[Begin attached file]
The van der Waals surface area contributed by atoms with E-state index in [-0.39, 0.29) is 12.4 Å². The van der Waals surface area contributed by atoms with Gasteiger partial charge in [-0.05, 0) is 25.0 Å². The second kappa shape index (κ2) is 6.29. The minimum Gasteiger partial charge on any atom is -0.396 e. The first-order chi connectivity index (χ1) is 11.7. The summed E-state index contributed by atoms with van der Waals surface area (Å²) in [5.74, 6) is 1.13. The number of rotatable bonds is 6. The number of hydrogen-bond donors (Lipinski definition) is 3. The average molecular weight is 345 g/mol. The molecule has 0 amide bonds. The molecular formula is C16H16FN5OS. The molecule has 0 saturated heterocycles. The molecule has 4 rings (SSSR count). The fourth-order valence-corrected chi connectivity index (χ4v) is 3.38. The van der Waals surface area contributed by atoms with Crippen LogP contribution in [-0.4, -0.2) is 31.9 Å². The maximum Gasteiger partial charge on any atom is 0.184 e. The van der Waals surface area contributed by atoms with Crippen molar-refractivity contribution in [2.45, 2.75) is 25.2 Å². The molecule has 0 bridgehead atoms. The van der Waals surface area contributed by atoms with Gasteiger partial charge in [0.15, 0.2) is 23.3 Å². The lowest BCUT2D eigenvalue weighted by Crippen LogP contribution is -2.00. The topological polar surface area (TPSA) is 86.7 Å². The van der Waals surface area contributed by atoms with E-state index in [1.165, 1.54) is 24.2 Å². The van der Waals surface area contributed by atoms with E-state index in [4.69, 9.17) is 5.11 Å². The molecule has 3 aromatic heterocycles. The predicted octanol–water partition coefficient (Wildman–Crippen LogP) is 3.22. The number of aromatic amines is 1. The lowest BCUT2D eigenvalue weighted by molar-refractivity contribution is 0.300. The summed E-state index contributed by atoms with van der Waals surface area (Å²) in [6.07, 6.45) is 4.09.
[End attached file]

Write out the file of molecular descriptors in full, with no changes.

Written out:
The van der Waals surface area contributed by atoms with E-state index in [-0.39, 0.29) is 12.4 Å². The van der Waals surface area contributed by atoms with Gasteiger partial charge in [-0.05, 0) is 25.0 Å². The second kappa shape index (κ2) is 6.29. The minimum Gasteiger partial charge on any atom is -0.396 e. The first-order chi connectivity index (χ1) is 11.7. The summed E-state index contributed by atoms with van der Waals surface area (Å²) in [5.74, 6) is 1.13. The number of rotatable bonds is 6. The number of hydrogen-bond donors (Lipinski definition) is 3. The average molecular weight is 345 g/mol. The molecule has 0 amide bonds. The molecular formula is C16H16FN5OS. The molecule has 0 saturated heterocycles. The molecule has 4 rings (SSSR count). The fourth-order valence-corrected chi connectivity index (χ4v) is 3.38. The van der Waals surface area contributed by atoms with Crippen LogP contribution in [-0.4, -0.2) is 31.9 Å². The maximum Gasteiger partial charge on any atom is 0.184 e. The van der Waals surface area contributed by atoms with Crippen molar-refractivity contribution in [2.45, 2.75) is 25.2 Å². The molecule has 0 bridgehead atoms. The van der Waals surface area contributed by atoms with Gasteiger partial charge in [0.15, 0.2) is 23.3 Å². The lowest BCUT2D eigenvalue weighted by Crippen LogP contribution is -2.00. The topological polar surface area (TPSA) is 86.7 Å². The van der Waals surface area contributed by atoms with E-state index in [1.165, 1.54) is 24.2 Å². The van der Waals surface area contributed by atoms with E-state index in [4.69, 9.17) is 5.11 Å². The molecule has 3 aromatic heterocycles. The predicted octanol–water partition coefficient (Wildman–Crippen LogP) is 3.22. The number of aromatic amines is 1. The lowest BCUT2D eigenvalue weighted by molar-refractivity contribution is 0.300. The summed E-state index contributed by atoms with van der Waals surface area (Å²) in [6.07, 6.45) is 4.09.